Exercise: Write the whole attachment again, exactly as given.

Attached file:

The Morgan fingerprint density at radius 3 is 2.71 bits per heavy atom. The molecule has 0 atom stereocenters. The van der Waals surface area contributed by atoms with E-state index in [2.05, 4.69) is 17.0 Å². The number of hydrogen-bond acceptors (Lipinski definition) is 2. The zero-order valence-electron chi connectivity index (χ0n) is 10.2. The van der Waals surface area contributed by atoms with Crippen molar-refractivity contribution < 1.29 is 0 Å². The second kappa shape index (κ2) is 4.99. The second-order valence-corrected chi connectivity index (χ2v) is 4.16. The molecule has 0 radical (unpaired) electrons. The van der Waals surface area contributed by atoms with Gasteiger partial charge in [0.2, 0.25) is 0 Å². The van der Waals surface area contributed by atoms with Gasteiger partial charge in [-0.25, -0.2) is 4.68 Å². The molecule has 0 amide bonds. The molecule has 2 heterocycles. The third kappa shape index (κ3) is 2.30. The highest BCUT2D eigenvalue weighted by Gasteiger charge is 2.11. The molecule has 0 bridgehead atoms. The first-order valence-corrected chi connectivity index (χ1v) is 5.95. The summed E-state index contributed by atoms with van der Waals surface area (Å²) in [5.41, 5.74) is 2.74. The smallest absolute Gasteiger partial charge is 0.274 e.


The Morgan fingerprint density at radius 3 is 2.71 bits per heavy atom. The molecule has 0 atom stereocenters. The van der Waals surface area contributed by atoms with E-state index in [2.05, 4.69) is 17.0 Å². The number of hydrogen-bond acceptors (Lipinski definition) is 2. The zero-order valence-electron chi connectivity index (χ0n) is 10.2. The van der Waals surface area contributed by atoms with Crippen molar-refractivity contribution < 1.29 is 0 Å². The second kappa shape index (κ2) is 4.99. The second-order valence-corrected chi connectivity index (χ2v) is 4.16. The molecule has 0 radical (unpaired) electrons. The van der Waals surface area contributed by atoms with Gasteiger partial charge in [0.2, 0.25) is 0 Å². The van der Waals surface area contributed by atoms with Gasteiger partial charge in [-0.25, -0.2) is 4.68 Å². The molecule has 0 amide bonds. The molecule has 2 heterocycles. The third kappa shape index (κ3) is 2.30. The highest BCUT2D eigenvalue weighted by Gasteiger charge is 2.11. The molecule has 0 bridgehead atoms. The first-order valence-corrected chi connectivity index (χ1v) is 5.95. The summed E-state index contributed by atoms with van der Waals surface area (Å²) in [5.41, 5.74) is 2.74. The smallest absolute Gasteiger partial charge is 0.274 e.